Friday, November 29, 2013

How can a loan or an unsecured loan

How can a loan or unsecured loan . How can I do for loans without collateral or a guarantee ? Here are some tips for you to bank approval .

1 . Determine First Bank , of course .
You have to decide which banks will be presented offering unsecured loans . Each bank may differ depending on the demand for credit and the credit limit granted . It is therefore essential that banking requirements . In accordance with your wishes and credit limit .

2 . You have more support if you have a credit card
It will be easier for banks to approve loans without collateral , you might ask , if you already have a credit card . Because the bank can control the extent of your credit history . Also make sure that your credit card bill for the good . Minimum credit card must be at least one year .

3 Prepare the Terms and Conditions
Prepare documents required for loans without collateral applied by banks . The term requirements as a bank loan without collateral standards such as photocopies of your card , copy of credit card , copy of tax identification number , salary slips ( if used ) , or a photocopy of business license ( if a company) . Oh yes , you must have a phone number for the presentation of the unsecured loans . In general , the bank then contact you by telephone to your home .

4 Be sure to come to the bank or online
Go to the bank to ask the purpose of the loan is unsecured loans . Fill in the form and the necessary requirements . By filling out the form , the actual data . Fill Or you can try online loans unsecured loans apply . Currently , many banks offer all the facilities without collateral credit loan presentations over the Internet .

5 Confirmation
When you use an unsecured loan facility online , after entering through an online form that loans unsecured loans should confirm to the bank . The goal is to complete the loan without collateral for the application process .

6 Assessment and Research
Banks warn and control . Interviews can be conducted in person or over the phone . Examined the requirements for filing equipment checks unsecured loans . The bank will then survey for your home or office . Because there is a phone number that you should be in good shape should always be active .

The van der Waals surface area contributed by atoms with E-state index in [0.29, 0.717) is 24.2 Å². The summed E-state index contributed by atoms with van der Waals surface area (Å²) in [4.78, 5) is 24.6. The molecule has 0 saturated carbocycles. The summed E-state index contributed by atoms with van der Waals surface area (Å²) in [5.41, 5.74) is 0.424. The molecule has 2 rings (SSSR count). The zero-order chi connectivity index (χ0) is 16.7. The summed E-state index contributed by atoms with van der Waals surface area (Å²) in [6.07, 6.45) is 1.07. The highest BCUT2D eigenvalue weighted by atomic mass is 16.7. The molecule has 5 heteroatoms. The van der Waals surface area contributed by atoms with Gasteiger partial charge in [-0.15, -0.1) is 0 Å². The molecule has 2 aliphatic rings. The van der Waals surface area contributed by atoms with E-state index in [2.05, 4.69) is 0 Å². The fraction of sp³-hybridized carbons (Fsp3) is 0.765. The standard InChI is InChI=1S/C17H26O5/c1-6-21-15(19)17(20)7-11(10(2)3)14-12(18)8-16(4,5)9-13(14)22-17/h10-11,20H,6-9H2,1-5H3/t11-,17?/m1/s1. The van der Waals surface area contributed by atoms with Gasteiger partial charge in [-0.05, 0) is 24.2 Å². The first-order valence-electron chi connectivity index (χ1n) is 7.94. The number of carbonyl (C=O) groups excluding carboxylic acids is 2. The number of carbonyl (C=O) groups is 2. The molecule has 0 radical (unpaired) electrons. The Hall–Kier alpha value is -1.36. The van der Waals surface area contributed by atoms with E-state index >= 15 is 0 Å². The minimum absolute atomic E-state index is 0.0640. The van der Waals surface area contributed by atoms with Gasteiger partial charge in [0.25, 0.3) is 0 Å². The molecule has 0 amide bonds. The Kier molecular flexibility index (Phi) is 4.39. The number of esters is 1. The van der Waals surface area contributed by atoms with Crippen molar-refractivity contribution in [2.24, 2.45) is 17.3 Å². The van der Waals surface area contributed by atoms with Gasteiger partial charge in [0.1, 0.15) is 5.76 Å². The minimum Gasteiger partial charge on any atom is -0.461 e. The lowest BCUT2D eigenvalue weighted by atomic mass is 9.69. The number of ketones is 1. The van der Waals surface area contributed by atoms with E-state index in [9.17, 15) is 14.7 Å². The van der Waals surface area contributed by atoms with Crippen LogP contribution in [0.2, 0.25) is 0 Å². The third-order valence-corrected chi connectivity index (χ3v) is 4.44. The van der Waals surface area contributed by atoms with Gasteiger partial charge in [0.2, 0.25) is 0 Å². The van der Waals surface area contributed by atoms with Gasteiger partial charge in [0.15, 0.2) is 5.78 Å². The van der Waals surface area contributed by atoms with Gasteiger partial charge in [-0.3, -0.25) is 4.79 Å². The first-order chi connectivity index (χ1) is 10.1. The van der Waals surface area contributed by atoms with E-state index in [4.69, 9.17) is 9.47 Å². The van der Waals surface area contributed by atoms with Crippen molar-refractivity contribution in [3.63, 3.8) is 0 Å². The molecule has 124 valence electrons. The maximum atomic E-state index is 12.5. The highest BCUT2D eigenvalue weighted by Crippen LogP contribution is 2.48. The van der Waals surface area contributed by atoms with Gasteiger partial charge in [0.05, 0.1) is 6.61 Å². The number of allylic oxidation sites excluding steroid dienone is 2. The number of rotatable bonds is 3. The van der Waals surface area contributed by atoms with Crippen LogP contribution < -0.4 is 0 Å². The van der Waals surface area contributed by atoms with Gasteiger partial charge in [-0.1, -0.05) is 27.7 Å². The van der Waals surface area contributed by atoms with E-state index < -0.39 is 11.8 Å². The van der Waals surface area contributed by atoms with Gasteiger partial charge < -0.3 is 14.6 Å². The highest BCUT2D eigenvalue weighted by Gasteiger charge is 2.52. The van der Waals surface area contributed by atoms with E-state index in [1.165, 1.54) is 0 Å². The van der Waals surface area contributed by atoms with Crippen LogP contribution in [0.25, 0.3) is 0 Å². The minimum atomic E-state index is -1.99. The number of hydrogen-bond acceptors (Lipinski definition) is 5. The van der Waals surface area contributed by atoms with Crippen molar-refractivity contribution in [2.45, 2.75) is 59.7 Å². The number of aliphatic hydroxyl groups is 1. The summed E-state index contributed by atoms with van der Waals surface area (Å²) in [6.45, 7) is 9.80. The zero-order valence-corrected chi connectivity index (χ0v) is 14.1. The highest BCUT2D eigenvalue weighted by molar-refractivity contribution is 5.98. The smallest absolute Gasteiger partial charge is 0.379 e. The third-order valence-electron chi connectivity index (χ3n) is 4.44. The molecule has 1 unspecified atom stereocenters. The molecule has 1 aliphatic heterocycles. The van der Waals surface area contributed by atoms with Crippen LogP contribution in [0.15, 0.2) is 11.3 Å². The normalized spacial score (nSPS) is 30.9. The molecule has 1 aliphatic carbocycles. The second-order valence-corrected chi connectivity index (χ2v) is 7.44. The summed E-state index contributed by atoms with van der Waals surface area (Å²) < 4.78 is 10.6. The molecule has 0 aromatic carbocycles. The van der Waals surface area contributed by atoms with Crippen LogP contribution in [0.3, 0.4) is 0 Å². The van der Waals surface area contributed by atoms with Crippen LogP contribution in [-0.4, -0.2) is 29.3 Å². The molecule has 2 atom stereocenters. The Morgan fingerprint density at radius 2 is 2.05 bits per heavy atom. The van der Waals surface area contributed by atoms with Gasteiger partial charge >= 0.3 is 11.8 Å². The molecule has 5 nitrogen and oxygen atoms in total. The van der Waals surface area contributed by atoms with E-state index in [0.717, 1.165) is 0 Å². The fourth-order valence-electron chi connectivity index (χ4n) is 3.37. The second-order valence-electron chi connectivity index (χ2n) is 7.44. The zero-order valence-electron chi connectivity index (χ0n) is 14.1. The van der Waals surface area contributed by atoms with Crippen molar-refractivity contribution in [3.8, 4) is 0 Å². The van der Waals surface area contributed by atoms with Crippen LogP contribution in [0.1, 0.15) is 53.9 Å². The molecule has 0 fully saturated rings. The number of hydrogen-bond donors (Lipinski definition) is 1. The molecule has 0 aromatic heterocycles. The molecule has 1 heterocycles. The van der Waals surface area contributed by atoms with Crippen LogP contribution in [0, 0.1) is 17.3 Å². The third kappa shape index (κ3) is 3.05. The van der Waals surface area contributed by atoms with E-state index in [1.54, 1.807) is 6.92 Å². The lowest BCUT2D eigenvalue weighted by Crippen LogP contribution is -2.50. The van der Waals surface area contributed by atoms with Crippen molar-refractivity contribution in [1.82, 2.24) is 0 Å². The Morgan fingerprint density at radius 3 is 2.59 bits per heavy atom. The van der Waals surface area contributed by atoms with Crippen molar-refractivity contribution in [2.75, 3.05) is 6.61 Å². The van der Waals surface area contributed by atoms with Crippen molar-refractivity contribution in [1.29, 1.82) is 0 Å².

7 Waiting for news
Waiting for good news from the bank . This will tell you whether the planned loan unsecured loans approved . If approved , then you can expect to membayar.Ini is the process of loan application unsecured loans . Want to try ?

Advantages and Disadvantages of Unsecured Loans

These loans do not require collateral assets to be used when we want to apply for these loans at financial institutions . Then how financial institutions decide whether we deserve this loan or not ? Of course financial institutions not directly give us a loan when we came . They will ask for various documents so that they could learn whether indeed we are eligible to receive the loan or not .

What is seen financial institutions before giving us a loan ? Financial institutions will grant credit after seeing

    Credit history of pemihin personally
    Savings and assets

It is studied by Financial Institutions to see if we are able to carry out our obligations to them . Obligations that we have after getting the loan is paid back the loan . So in lieu of bail , they will check both of the above .

Advantages of Unsecured Loans

    Loans liquid fast ( fast loans granted ) as the process was shorter than the other loans that require collateral
    The requested document was not seribet loans with collateral
    Loans can be used for primary , secondary or business in accordance with the will of our
    Not required collateral asset whether it be home , important papers or other valuables
    Nyicil system returns a process where we have to return the borrowed money along with interest in accordance with the provisions in force in the place where we borrow
    Some Institutions kuangan release or lowering administrative costs to be paid by us as a borrower

Disadvantages of Unsecured Loans

    There is a limit on the borrowing because there is no need assurance that the financial institutions that lend bold just not too big
    The deadline is very short usually a maximum of five to seven years when compared to other credit
    Interest of the unsecured loans can be fairly large when compared to other loan services from Financial Institutions

Tuesday, November 5, 2013

European Growth Map 2014

Here is a slide from a presentation used this morning by Olli Rehn when introducing the Commission’s Autumn 2013 Economic Forecast.